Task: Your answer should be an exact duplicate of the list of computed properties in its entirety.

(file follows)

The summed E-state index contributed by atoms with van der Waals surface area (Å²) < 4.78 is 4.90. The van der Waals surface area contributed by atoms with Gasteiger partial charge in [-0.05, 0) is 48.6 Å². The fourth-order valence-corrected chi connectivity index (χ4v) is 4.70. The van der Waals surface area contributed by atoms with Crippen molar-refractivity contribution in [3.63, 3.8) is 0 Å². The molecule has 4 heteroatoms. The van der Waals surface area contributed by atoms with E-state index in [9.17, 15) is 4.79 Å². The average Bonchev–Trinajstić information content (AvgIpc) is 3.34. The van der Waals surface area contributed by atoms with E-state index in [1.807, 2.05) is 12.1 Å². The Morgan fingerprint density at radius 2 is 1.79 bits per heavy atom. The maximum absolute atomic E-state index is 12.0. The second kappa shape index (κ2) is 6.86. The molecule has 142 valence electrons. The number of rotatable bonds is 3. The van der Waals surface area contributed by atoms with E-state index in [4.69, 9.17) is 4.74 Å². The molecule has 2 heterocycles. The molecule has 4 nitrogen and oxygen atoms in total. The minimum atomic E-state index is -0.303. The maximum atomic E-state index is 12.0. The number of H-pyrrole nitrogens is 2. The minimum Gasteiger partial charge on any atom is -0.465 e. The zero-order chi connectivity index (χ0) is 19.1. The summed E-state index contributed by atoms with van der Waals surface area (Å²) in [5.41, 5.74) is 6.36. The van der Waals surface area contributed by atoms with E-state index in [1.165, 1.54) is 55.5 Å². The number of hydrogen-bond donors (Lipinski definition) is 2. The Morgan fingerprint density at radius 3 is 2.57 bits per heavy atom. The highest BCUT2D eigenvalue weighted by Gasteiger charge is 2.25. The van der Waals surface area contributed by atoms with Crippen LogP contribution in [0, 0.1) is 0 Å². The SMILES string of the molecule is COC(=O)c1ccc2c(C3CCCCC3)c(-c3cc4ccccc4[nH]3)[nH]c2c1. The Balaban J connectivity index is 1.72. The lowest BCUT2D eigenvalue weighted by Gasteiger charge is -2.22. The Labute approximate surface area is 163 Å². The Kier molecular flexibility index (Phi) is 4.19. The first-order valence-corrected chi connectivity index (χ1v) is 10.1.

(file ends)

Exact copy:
The summed E-state index contributed by atoms with van der Waals surface area (Å²) < 4.78 is 4.90. The van der Waals surface area contributed by atoms with Gasteiger partial charge in [-0.05, 0) is 48.6 Å². The fourth-order valence-corrected chi connectivity index (χ4v) is 4.70. The van der Waals surface area contributed by atoms with Crippen molar-refractivity contribution in [3.63, 3.8) is 0 Å². The molecule has 4 heteroatoms. The van der Waals surface area contributed by atoms with E-state index in [9.17, 15) is 4.79 Å². The average Bonchev–Trinajstić information content (AvgIpc) is 3.34. The van der Waals surface area contributed by atoms with E-state index in [1.807, 2.05) is 12.1 Å². The Morgan fingerprint density at radius 2 is 1.79 bits per heavy atom. The maximum absolute atomic E-state index is 12.0. The second kappa shape index (κ2) is 6.86. The molecule has 142 valence electrons. The number of rotatable bonds is 3. The van der Waals surface area contributed by atoms with E-state index in [4.69, 9.17) is 4.74 Å². The molecule has 2 heterocycles. The molecule has 4 nitrogen and oxygen atoms in total. The minimum atomic E-state index is -0.303. The maximum atomic E-state index is 12.0. The number of H-pyrrole nitrogens is 2. The minimum Gasteiger partial charge on any atom is -0.465 e. The zero-order chi connectivity index (χ0) is 19.1. The summed E-state index contributed by atoms with van der Waals surface area (Å²) in [5.41, 5.74) is 6.36. The van der Waals surface area contributed by atoms with E-state index in [1.165, 1.54) is 55.5 Å². The number of hydrogen-bond donors (Lipinski definition) is 2. The Morgan fingerprint density at radius 3 is 2.57 bits per heavy atom. The highest BCUT2D eigenvalue weighted by Gasteiger charge is 2.25. The van der Waals surface area contributed by atoms with Crippen LogP contribution in [0, 0.1) is 0 Å². The SMILES string of the molecule is COC(=O)c1ccc2c(C3CCCCC3)c(-c3cc4ccccc4[nH]3)[nH]c2c1. The Balaban J connectivity index is 1.72. The lowest BCUT2D eigenvalue weighted by Gasteiger charge is -2.22. The Labute approximate surface area is 163 Å². The Kier molecular flexibility index (Phi) is 4.19. The first-order valence-corrected chi connectivity index (χ1v) is 10.1.